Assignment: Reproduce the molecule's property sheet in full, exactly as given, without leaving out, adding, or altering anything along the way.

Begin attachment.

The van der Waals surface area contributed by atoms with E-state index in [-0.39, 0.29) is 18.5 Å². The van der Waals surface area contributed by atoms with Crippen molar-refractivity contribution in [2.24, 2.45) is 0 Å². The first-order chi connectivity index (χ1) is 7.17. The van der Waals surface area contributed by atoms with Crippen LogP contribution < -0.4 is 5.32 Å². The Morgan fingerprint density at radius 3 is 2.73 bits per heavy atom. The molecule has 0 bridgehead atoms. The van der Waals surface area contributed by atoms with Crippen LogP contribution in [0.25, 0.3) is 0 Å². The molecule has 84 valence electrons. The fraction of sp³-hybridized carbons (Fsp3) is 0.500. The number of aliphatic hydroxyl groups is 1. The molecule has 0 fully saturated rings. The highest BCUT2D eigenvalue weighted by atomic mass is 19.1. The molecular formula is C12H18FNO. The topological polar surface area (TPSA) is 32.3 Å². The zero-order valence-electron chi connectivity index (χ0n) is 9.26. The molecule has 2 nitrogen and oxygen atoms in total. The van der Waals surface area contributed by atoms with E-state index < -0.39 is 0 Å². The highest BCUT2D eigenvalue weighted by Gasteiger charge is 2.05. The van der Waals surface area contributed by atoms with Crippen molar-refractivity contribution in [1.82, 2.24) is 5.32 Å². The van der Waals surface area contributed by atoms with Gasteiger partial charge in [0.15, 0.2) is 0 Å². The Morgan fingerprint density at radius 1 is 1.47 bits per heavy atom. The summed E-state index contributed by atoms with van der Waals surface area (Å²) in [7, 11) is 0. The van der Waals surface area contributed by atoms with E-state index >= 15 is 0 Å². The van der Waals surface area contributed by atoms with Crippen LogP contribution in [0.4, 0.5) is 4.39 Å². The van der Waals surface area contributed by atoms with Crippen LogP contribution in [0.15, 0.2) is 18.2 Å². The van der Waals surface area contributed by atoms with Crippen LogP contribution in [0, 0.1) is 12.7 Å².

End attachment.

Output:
The van der Waals surface area contributed by atoms with E-state index in [-0.39, 0.29) is 18.5 Å². The van der Waals surface area contributed by atoms with Crippen molar-refractivity contribution in [2.24, 2.45) is 0 Å². The first-order chi connectivity index (χ1) is 7.17. The van der Waals surface area contributed by atoms with Crippen LogP contribution < -0.4 is 5.32 Å². The Morgan fingerprint density at radius 3 is 2.73 bits per heavy atom. The molecule has 0 bridgehead atoms. The van der Waals surface area contributed by atoms with Crippen LogP contribution in [0.25, 0.3) is 0 Å². The molecule has 84 valence electrons. The fraction of sp³-hybridized carbons (Fsp3) is 0.500. The number of aliphatic hydroxyl groups is 1. The molecule has 0 fully saturated rings. The highest BCUT2D eigenvalue weighted by atomic mass is 19.1. The molecular formula is C12H18FNO. The topological polar surface area (TPSA) is 32.3 Å². The zero-order valence-electron chi connectivity index (χ0n) is 9.26. The molecule has 2 nitrogen and oxygen atoms in total. The van der Waals surface area contributed by atoms with E-state index < -0.39 is 0 Å². The highest BCUT2D eigenvalue weighted by Gasteiger charge is 2.05. The van der Waals surface area contributed by atoms with Crippen molar-refractivity contribution in [1.82, 2.24) is 5.32 Å². The van der Waals surface area contributed by atoms with Gasteiger partial charge in [0.15, 0.2) is 0 Å². The Morgan fingerprint density at radius 1 is 1.47 bits per heavy atom. The summed E-state index contributed by atoms with van der Waals surface area (Å²) in [7, 11) is 0. The van der Waals surface area contributed by atoms with E-state index >= 15 is 0 Å². The van der Waals surface area contributed by atoms with Crippen LogP contribution in [0.4, 0.5) is 4.39 Å². The van der Waals surface area contributed by atoms with Crippen LogP contribution in [0.15, 0.2) is 18.2 Å². The van der Waals surface area contributed by atoms with Crippen LogP contribution in [0, 0.1) is 12.7 Å².